[erlang-questions] Overriding built-in functions in a module

Igor Ribeiro Sucupira <>
Fri Jun 4 07:53:13 CEST 2010

On Fri, Jun 4, 2010 at 2:18 AM, Richard O'Keefe <> wrote:
> On Jun 4, 2010, at 3:39 PM, Igor Ribeiro Sucupira wrote:
>> On Thu, Jun 3, 2010 at 10:00 PM, Richard O'Keefe <> wrote:
>>> So let's do what the first error message says:
>>> *    4  bar() -> ?MODULE:spawn(fun (X) -> X+1 end).
>>> m% erlc foo.erl
>>> ./foo.erl:6: Warning: defining BIF spawn/1
>>> ./foo.erl:6: Warning: function spawn/1 is unused
>>> There's an explicit call there, how can it not be used?
>> This was a little bit unrelated to the topic. Given that you can't
>> call a non-exported function with that syntax, that code is certainly
>> not calling the local fun spawn/1, since it's not exported.
> Note that I wasn't suggesting that the call should be *allowed*,
> only that it is *there*.  There's a big difference between
> "there are NO calls to this function" and
> "the calls to this function won't be allowed at run time because
>  the function is not exported."

Although I disagree with this opinion, I recognize that deciding if
"the call is there" depends on how far one thinks the compiler should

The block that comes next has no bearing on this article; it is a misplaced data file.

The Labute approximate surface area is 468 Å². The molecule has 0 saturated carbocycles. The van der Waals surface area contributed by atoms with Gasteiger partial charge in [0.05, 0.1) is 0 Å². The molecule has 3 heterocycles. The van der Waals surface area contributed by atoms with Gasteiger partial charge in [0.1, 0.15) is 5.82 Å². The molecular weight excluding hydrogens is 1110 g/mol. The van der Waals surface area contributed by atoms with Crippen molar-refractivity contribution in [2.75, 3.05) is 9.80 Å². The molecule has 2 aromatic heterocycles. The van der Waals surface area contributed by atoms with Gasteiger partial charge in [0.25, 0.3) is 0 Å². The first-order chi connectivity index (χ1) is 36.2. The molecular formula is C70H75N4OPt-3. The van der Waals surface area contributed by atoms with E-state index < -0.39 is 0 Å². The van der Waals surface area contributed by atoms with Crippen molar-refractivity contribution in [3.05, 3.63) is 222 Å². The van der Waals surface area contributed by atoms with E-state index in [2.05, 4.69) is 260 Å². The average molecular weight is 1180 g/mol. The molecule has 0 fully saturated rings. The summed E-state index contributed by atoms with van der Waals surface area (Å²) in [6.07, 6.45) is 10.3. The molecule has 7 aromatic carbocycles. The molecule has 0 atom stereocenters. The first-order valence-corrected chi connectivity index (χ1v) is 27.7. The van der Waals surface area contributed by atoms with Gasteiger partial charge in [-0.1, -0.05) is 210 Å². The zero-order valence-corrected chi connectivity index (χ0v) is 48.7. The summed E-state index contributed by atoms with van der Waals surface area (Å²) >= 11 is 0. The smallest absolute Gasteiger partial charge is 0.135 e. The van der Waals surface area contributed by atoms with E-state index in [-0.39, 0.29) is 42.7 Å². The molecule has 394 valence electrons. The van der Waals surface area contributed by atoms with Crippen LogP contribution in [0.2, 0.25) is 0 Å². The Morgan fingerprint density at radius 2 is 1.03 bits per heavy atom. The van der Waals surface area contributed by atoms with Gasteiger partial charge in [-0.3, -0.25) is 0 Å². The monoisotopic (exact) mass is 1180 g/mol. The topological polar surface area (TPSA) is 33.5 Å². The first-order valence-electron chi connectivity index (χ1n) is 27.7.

I believe the compiler has a coherent behavior in that case: function
calls with module syntax are only "resolved" at run time, so deciding
the call is there in that example would require the compiler to treat
as a special case the calls that happen to be to a module with the
same name as the one being compiled.
The compiler opts to not do that extra analysis of function calls,
since it doesn't absolutely need to. Maybe this is not as "clever" as
it could be, but I think it is a coherent behavior.

Best regards.

> In short, I am not quarreling with the decision to report an
> error here, only commenting that the error message is extremely
> misleading.

"The secret of joy in work is contained in one word - excellence. To
know how to do something well is to enjoy it." - Pearl S. Buck.

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